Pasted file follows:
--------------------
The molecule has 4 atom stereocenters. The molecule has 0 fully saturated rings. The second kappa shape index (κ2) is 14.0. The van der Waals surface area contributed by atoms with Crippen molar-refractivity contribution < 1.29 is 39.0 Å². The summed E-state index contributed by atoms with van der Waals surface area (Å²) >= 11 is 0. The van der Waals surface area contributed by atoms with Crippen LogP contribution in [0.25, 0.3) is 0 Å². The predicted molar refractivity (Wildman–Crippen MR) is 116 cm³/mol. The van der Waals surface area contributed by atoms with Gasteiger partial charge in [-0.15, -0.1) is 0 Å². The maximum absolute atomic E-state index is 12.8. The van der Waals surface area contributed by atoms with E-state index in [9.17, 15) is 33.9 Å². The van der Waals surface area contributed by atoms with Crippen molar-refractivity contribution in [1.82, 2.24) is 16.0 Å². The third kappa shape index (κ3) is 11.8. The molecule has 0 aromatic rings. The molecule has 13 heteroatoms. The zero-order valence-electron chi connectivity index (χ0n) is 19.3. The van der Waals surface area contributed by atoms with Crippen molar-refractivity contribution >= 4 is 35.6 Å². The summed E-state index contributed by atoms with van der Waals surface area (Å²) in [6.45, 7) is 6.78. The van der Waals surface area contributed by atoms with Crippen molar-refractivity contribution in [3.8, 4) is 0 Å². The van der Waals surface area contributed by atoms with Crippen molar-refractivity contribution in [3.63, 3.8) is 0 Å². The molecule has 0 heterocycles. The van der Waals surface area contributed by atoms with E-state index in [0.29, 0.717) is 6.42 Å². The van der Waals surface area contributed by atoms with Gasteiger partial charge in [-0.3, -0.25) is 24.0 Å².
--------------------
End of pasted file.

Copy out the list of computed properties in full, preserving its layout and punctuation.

The molecule has 4 atom stereocenters. The molecule has 0 fully saturated rings. The second kappa shape index (κ2) is 14.0. The van der Waals surface area contributed by atoms with Crippen molar-refractivity contribution < 1.29 is 39.0 Å². The summed E-state index contributed by atoms with van der Waals surface area (Å²) >= 11 is 0. The van der Waals surface area contributed by atoms with Crippen LogP contribution in [0.25, 0.3) is 0 Å². The predicted molar refractivity (Wildman–Crippen MR) is 116 cm³/mol. The van der Waals surface area contributed by atoms with Gasteiger partial charge in [-0.15, -0.1) is 0 Å². The maximum absolute atomic E-state index is 12.8. The van der Waals surface area contributed by atoms with E-state index in [9.17, 15) is 33.9 Å². The van der Waals surface area contributed by atoms with Crippen molar-refractivity contribution in [1.82, 2.24) is 16.0 Å². The third kappa shape index (κ3) is 11.8. The molecule has 0 aromatic rings. The molecule has 13 heteroatoms. The zero-order valence-electron chi connectivity index (χ0n) is 19.3. The van der Waals surface area contributed by atoms with Crippen molar-refractivity contribution >= 4 is 35.6 Å². The summed E-state index contributed by atoms with van der Waals surface area (Å²) in [6.45, 7) is 6.78. The van der Waals surface area contributed by atoms with Crippen molar-refractivity contribution in [3.8, 4) is 0 Å². The van der Waals surface area contributed by atoms with Crippen molar-refractivity contribution in [3.63, 3.8) is 0 Å². The molecule has 0 heterocycles. The van der Waals surface area contributed by atoms with E-state index in [0.29, 0.717) is 6.42 Å². The van der Waals surface area contributed by atoms with Gasteiger partial charge in [-0.3, -0.25) is 24.0 Å².